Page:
Lake Kwaza crouches down at the starting line, then bursts forward for maximum power. But instead of speeding down the straightaway of an eight-lane oval track, the former Hawkeye sprinter now surges along a sheet of ice for 30 meters pushing a 350-pound sled. She hops in behind her driver and prepares for a journey of twists and turns ahead, embracing a new vehicle to reach her Olympic dreams—the bobsled.
Nearly two years ago—after completing her senior season with the Hawkeyes and finishing 26th in the 200 meters at the Olympic Track and Field Trials—Kwaza turned down an offer from Michael Dionne, coach and director of development for the U.S. Bobsled and Skeleton Federation, to try bobsled. Dionne saw Kwaza’s track results, and the Big Ten 60-meter champion fit the profile of speed and force necessary for the winter sport.
Kwaza spent the next several months intermittently training for a professional track career, but given time to recover from an injury and research the sport of bobsled, she accepted Dionne’s offer when he called again last March. “Timing was everything,” says Kwaza, who learned she could still train in Iowa City with her former UI track coaches as she pursued bobsled. “I wasn’t ready to leave Iowa, so that was huge.”
The UI 60-meter record holder started bobsled training this past summer with her Hawkeye sprints coach Clive Roberts and strength and conditioning coach Landon Evans, who also were newcomers to the sport. Kwaza proved a quick study at the combine and rookie camp this past August in Lake Placid, New York. Tested in sprints, a broad jump, and weightlifting, she posted an elite score—matched only by about a dozen U.S. athletes—to earn the top designation on the developmental team. Only one level below the national team that competed in last month’s Olympics, Kwaza—who generates most of the force behind the sled as a push athlete on the North American Cup circuit—earned silver in her first race this past November in Calgary, Canada. On the thrilling ride that can reach speeds of up to 85 miles per hour, Kwaza says: “I get in the sled and I’m just breathing because it’s important just to relax when you’re in the back.”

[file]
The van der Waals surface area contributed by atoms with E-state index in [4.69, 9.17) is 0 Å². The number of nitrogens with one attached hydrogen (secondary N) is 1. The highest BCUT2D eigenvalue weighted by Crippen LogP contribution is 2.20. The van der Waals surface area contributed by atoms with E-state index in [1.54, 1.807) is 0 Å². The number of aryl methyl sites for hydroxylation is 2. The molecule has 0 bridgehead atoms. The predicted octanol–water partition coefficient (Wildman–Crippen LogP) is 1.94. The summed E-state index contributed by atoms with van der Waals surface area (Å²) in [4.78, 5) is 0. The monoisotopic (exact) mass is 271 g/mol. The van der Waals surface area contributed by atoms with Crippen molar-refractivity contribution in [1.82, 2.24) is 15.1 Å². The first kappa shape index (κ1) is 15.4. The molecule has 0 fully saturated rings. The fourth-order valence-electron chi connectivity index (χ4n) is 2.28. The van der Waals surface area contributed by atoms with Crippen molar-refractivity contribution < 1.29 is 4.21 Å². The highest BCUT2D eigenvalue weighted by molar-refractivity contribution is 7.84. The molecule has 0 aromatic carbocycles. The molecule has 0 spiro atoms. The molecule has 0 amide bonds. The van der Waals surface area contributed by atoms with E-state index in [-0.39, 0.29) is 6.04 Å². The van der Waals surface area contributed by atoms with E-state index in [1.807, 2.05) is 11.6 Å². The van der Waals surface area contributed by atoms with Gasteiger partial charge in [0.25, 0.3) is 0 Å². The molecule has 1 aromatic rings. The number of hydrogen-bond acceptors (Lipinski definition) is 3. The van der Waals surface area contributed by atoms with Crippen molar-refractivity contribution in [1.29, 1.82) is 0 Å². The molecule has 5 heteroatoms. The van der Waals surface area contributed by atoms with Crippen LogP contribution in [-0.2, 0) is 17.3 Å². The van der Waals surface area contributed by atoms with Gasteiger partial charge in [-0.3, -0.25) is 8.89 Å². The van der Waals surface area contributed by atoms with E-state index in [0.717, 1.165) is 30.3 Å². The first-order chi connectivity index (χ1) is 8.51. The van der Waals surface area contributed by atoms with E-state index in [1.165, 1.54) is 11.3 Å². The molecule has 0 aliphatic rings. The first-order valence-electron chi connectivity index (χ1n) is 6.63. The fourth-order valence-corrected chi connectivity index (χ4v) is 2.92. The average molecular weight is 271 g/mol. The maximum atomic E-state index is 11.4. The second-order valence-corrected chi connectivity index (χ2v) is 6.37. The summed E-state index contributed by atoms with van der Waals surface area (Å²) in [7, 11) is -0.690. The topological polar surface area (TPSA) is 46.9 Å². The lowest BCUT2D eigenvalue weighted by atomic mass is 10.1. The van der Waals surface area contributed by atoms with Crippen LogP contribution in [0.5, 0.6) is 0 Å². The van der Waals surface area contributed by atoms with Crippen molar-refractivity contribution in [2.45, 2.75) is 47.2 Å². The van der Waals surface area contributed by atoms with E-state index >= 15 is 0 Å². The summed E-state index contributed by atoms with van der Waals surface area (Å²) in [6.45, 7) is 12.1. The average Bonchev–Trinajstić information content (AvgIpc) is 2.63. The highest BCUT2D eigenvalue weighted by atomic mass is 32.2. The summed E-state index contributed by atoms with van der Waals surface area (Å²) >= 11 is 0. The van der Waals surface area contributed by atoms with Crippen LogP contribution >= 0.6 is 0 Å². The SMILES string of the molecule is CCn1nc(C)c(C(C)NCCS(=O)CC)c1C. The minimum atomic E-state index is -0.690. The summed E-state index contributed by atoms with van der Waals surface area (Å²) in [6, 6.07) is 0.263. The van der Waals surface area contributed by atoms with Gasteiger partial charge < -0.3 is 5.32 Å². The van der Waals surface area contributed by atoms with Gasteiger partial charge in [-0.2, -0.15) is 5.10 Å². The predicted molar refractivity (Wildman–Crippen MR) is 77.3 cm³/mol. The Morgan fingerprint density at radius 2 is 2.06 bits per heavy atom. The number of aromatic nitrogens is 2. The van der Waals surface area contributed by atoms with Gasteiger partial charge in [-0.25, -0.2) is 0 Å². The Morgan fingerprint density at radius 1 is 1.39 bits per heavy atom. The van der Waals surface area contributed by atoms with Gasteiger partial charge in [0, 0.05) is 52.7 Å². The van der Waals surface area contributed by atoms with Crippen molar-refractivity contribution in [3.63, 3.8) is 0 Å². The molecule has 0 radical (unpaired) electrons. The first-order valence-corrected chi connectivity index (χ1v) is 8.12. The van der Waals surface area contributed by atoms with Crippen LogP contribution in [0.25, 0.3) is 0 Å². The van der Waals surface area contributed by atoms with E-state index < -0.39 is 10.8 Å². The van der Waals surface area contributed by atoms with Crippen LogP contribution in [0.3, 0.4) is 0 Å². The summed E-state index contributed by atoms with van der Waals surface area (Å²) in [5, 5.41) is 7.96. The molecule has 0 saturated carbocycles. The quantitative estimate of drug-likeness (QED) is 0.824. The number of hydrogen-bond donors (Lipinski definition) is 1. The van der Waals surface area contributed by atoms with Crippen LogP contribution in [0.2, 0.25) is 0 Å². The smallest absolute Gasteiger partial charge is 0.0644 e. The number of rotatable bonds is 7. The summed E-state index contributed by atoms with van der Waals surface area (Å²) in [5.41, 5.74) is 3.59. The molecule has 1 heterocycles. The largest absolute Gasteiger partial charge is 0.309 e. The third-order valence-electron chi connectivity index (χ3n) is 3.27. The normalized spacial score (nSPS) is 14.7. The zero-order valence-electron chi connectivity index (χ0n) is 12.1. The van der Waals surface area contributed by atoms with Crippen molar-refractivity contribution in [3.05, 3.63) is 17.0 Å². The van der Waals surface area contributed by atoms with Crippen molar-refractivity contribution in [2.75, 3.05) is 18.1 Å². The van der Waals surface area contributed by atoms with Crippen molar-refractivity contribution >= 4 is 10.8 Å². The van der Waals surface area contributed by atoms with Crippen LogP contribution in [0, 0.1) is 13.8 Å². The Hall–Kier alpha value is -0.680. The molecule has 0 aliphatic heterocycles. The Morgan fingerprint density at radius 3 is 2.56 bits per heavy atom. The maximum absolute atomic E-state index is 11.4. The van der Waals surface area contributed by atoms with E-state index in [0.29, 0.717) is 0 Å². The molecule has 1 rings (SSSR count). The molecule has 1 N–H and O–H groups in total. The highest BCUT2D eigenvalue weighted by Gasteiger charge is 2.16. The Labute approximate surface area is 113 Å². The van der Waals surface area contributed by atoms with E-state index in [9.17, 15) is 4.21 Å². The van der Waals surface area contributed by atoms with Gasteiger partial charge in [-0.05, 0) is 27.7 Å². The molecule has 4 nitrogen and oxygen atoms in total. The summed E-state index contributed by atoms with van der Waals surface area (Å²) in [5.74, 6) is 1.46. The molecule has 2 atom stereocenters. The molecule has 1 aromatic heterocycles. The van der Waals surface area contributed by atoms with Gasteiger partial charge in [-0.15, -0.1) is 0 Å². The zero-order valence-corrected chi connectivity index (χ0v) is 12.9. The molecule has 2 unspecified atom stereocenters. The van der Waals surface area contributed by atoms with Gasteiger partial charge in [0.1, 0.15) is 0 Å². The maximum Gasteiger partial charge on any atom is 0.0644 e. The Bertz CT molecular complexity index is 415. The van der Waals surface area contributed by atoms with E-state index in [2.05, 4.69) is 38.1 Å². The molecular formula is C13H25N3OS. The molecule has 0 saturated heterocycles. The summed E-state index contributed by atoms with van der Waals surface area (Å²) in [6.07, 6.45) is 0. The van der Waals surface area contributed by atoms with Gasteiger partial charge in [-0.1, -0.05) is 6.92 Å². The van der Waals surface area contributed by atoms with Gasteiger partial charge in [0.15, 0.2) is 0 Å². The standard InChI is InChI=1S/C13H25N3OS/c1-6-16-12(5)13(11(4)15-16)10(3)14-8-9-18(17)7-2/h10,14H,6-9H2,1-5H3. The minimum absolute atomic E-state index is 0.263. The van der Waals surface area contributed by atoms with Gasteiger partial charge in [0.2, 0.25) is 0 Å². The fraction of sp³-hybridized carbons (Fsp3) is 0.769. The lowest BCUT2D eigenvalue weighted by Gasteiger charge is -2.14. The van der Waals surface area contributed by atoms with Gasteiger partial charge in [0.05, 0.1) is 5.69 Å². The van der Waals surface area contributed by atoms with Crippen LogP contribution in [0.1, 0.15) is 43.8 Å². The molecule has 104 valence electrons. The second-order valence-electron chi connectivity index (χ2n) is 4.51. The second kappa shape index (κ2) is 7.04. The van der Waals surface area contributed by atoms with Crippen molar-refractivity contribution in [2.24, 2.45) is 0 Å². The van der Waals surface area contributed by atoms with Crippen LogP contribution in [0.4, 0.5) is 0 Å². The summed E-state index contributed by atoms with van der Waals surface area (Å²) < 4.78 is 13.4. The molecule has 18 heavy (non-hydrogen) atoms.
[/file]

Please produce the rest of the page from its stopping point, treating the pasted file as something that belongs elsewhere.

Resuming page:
The 24-year-old finished her season in January and resumed track workouts before returning to Lake Placid this month for bobsled driving school. Due to her small frame, low weight, and younger age, Kwaza may move to the front of the sled this fall as she pursues a spot on the national team to compete on the World Cup circuit and at the 2022 Olympics in Beijing. “If not [as a driver], Lake has the potential to be an Olympic push athlete,” Dionne says. “She’s really got two options that are wide open, and we just need to see what’s going to be the best fit for her.”